21 Incredible Benefits From Ashwagandha

Helps with anxiety, cancer, fertility, opioid withdrawal, and more
By Conan Milner
Conan Milner
Conan Milner
Conan Milner is a health reporter for the Epoch Times. He graduated from Wayne State University with a Bachelor of Fine Arts and is a member of the American Herbalist Guild.
May 9, 2016 Updated: August 16, 2016

Over the past 50 years, ashwagandha has gone from relative obscurity to become a popular supplement in the West. But in its native habitat (India, Pakistan, and Sri Lanka), it has been used extensively for at least 3,000 years.

Ashwagandha means “smell of a horse” in Sanskrit. The name refers not only to the scent of the plant, but to the horse-like strength and stamina it gives those who take it. In traditional Aryurvedic medicine, it is what’s known as a rasayana herb, or what today we call an adaptagen—an herb used to promote general strength and wellness.

Adaptagens are so-named because they help the body better adapt to stress. These herbs are often prescribed to people who are weak and rundown, but they also benefit otherwise healthy people who are looking for a little extra energy.

Because it has characteristics similar to the gold standard adaptagen, Panax ginseng, ashwagandha is sometimes called “Indian ginseng.” It may not be as potent as ginseng, but ashwagandha is a much more affordable adaptagen, usually selling for between $12 and $15 a pound. Compare to ginseng, which sells for over $100 a pound.

Herb of the Mind

Ginseng is an adaptagen with a stimulating character. In the case of ashwaganda, the effect is more calming, so it is often recommended to people suffering from anxiety and insomnia.

Taken regularly, ashwagandha helps promote calm, clear thinking. It has been found to regulate neurotransmitters in the brain such as serotonin, dopamine, and GABA, and reduce the stress hormone, cortisol. There is evidence that it may be helpful in opioid withdrawal and for reducing or eliminating use of benzodiazapene drugs such as Xanax and Valium.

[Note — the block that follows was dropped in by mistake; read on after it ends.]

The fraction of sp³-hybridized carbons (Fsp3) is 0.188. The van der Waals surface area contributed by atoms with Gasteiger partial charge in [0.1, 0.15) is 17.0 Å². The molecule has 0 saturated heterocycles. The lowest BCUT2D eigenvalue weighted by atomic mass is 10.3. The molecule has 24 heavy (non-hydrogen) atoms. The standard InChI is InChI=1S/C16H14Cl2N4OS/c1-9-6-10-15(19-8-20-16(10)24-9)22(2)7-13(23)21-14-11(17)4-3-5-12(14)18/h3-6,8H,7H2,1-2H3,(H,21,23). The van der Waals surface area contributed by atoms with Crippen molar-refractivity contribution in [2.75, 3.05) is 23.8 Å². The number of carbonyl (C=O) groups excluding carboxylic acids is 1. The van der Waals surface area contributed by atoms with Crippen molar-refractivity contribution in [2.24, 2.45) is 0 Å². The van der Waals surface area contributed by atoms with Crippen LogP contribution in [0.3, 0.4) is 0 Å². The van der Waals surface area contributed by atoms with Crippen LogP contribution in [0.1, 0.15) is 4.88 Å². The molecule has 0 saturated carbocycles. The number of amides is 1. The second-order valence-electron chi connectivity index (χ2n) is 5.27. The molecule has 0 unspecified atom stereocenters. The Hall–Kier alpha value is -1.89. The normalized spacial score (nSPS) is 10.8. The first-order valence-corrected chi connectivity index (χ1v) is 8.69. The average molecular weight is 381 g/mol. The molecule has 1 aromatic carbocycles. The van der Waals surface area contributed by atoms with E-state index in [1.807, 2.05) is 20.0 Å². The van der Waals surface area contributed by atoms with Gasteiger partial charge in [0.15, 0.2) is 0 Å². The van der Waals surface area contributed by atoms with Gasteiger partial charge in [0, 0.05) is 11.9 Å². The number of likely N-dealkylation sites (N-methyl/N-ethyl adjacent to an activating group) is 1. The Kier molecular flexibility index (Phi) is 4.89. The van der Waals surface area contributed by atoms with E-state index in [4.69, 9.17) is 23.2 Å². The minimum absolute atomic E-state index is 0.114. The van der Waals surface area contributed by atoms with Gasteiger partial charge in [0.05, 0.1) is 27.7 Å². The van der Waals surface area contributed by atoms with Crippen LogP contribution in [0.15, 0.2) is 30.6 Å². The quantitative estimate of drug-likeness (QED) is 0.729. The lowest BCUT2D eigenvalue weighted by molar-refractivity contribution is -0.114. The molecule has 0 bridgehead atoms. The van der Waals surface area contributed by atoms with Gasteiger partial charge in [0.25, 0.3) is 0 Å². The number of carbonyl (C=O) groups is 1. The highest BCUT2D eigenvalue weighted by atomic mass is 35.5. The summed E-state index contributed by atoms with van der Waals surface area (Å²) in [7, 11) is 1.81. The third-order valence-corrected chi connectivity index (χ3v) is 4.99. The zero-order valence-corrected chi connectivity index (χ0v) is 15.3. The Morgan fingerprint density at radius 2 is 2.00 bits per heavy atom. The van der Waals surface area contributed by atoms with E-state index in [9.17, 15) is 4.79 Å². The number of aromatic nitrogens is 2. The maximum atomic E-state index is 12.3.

Ashwagandha is traditionally used to improve learning and memory, and is prescribed to everyone from school children to the elderly. In modern research, ashwagandha has been found to boost an important antioxidant in the brain called glutathione. Glutathione is an essential component for cell development, enzymatic activity, and for clearing toxins from the body.

Other studies suggest that ashwagandha may also be an effective treatment for neurodegenerative diseases such as Parkinson’s, Huntington’s, and Alzheimer’s, as it has demonstrated an ability to inhibit amyloid plaques from forming in the brain.

Due to its calming nature, ashwagandha is also recommended for another neurological disorder, restless leg syndrome.

Epoch Times Photo
Ashwagandha illustration from the Flora Graeca, 1819. (Public domain)

Low Thyroid or Adrenal  Burnout

Ashwagandha is a member of the nightshade (Solanaceae) family of plants, a group that includes tomatoes, potatoes, chili peppers, and tobacco. Like other nightshades, ashwagandha is a chemically complex plant full of vitamins, minerals, and alkaloids. Some of the other phytochemicals it contains act as hormonal precursors in the body.